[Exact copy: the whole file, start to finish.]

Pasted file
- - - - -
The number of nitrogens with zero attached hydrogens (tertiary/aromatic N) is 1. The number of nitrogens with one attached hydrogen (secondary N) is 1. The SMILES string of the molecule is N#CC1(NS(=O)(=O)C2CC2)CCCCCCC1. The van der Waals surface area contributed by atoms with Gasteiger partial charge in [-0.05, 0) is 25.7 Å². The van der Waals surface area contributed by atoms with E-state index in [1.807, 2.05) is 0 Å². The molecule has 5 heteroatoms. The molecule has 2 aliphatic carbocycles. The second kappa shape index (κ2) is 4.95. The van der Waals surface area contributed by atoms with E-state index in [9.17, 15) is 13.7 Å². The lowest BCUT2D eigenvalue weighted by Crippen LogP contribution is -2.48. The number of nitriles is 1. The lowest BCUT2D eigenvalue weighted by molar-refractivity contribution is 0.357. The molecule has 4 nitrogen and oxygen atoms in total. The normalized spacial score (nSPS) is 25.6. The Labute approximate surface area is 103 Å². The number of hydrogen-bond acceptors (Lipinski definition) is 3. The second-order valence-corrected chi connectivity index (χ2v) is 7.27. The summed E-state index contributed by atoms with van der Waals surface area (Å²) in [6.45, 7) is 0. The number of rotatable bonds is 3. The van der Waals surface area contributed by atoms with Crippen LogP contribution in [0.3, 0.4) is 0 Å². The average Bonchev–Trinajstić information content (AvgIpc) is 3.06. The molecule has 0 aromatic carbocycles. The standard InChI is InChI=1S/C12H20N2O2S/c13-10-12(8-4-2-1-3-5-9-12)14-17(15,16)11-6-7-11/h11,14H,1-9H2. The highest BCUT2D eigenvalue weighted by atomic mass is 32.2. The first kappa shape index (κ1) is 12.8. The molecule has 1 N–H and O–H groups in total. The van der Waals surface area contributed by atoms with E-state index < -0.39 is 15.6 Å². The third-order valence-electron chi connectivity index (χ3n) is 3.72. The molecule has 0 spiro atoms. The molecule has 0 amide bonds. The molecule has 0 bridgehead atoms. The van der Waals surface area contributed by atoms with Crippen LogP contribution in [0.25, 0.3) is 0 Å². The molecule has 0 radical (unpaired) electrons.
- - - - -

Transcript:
The number of nitrogens with zero attached hydrogens (tertiary/aromatic N) is 1. The number of nitrogens with one attached hydrogen (secondary N) is 1. The SMILES string of the molecule is N#CC1(NS(=O)(=O)C2CC2)CCCCCCC1. The van der Waals surface area contributed by atoms with Gasteiger partial charge in [-0.05, 0) is 25.7 Å². The van der Waals surface area contributed by atoms with E-state index in [1.807, 2.05) is 0 Å². The molecule has 5 heteroatoms. The molecule has 2 aliphatic carbocycles. The second kappa shape index (κ2) is 4.95. The van der Waals surface area contributed by atoms with E-state index in [9.17, 15) is 13.7 Å². The lowest BCUT2D eigenvalue weighted by Crippen LogP contribution is -2.48. The number of nitriles is 1. The lowest BCUT2D eigenvalue weighted by molar-refractivity contribution is 0.357. The molecule has 4 nitrogen and oxygen atoms in total. The normalized spacial score (nSPS) is 25.6. The Labute approximate surface area is 103 Å². The number of hydrogen-bond acceptors (Lipinski definition) is 3. The second-order valence-corrected chi connectivity index (χ2v) is 7.27. The summed E-state index contributed by atoms with van der Waals surface area (Å²) in [6.45, 7) is 0. The number of rotatable bonds is 3. The van der Waals surface area contributed by atoms with Crippen LogP contribution in [0.3, 0.4) is 0 Å². The average Bonchev–Trinajstić information content (AvgIpc) is 3.06. The molecule has 0 aromatic carbocycles. The standard InChI is InChI=1S/C12H20N2O2S/c13-10-12(8-4-2-1-3-5-9-12)14-17(15,16)11-6-7-11/h11,14H,1-9H2. The highest BCUT2D eigenvalue weighted by atomic mass is 32.2. The first kappa shape index (κ1) is 12.8. The molecule has 1 N–H and O–H groups in total. The van der Waals surface area contributed by atoms with E-state index < -0.39 is 15.6 Å². The third-order valence-electron chi connectivity index (χ3n) is 3.72. The molecule has 0 spiro atoms. The molecule has 0 amide bonds. The molecule has 0 bridgehead atoms. The van der Waals surface area contributed by atoms with Crippen LogP contribution in [0.25, 0.3) is 0 Å². The molecule has 0 radical (unpaired) electrons.